Centrica has submitted an application to reopen Rough, Britain’s largest gas storage facility, as the country seeks solutions to a harsh winter ahead.
The company confirmed to Energy Voice that it is in ongoing “exploratory discussions” with the UK Government about the options for the site off the east coast of England.
That includes an application for reopening to the North Sea Transition Authority (NSTA).
Centrica said it is assessing the role that Rough could play in the short to medium term as a methane storage site to support the UK’s energy independence.
Longer term, it believes the facility could play an important role in the hydrogen economy.
The NSTA website shows it has received applications for gas storage licences this month.
Earlier this month The Telegraph reported that plans were afoot to reopen the UK’s largest gas storage facility “within months”.
It’s thought plans to convert the site for hydrogen storage could cost £2bn.
The application comes as some six million households across the country reportedly face blackouts this winter, with the government drawing up plans for rationed electricity.
Restarting Rough, 18 miles off the Yorkshire coast, would allow Britain to store 10 days of supply.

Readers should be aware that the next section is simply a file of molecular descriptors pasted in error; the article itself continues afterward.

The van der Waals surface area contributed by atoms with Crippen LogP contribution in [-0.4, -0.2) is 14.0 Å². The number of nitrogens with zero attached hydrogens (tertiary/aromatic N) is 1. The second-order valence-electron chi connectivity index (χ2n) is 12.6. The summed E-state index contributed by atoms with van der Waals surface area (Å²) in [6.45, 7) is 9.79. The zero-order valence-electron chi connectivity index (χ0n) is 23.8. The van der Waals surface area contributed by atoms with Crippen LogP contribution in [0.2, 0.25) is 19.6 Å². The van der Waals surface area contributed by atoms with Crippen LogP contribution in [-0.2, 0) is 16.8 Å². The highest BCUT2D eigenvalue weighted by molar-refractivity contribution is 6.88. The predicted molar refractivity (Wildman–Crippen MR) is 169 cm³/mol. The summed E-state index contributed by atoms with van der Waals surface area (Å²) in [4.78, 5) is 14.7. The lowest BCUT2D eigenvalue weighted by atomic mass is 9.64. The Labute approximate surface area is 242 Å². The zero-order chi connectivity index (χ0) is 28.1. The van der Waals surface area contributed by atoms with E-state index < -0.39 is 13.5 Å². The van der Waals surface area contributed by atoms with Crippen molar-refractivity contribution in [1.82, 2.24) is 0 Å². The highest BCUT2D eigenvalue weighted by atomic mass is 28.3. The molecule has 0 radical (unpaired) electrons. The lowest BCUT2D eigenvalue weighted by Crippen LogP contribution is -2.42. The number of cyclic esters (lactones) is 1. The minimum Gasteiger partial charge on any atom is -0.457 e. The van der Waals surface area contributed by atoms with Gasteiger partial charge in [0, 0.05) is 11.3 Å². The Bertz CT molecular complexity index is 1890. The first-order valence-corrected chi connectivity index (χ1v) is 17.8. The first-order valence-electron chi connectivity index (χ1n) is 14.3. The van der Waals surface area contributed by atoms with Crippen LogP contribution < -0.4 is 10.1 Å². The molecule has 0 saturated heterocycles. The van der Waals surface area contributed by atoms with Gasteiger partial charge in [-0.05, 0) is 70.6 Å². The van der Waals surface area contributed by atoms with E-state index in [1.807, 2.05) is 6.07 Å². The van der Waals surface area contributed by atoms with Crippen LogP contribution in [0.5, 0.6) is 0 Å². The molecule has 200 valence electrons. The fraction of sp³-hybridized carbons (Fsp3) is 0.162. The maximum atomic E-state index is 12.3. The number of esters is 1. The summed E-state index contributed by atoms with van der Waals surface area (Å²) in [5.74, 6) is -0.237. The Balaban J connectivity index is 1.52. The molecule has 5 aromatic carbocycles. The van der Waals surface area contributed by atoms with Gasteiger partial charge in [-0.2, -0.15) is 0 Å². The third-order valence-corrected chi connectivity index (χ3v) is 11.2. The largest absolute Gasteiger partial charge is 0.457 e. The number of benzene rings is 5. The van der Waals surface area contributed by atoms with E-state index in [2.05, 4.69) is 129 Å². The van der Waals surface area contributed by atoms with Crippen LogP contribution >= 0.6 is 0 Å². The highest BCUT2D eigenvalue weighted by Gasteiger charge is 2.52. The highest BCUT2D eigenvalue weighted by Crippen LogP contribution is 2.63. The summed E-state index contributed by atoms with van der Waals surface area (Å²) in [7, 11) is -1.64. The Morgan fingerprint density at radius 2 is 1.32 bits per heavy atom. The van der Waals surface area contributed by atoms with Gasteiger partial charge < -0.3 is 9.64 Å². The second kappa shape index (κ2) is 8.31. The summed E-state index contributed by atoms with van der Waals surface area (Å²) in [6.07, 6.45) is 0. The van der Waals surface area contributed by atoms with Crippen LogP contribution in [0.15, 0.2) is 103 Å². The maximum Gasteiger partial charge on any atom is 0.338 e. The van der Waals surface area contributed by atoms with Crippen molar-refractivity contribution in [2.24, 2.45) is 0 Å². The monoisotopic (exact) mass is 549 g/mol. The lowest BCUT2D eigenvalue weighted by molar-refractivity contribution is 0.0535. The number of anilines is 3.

Russia has been switching off supply to countries like Poland and Bulgaria, and with the winter ahead it is feared it may cut off other parts of Europe, further increasing demand and prices.
The UK Government has officially been saying that a gas shortage is unlikely, but experts have said reopening Rough could strengthen domestic supply.
Centrica shut down Rough in 2017 because it had become too expensive without that support – the site previously accounted for 70% of Britain’s natural gas storage capacity.
A key sticking point on reopening Rough is reportedly how the scheme will be paid for, with Centrica concerns that it will only be viable with state support.
Academics including Professor John Underhill of Aberdeen University have previously argued that the issue of storage “really needs to be centre stage” in the UK’s wider energy strategy.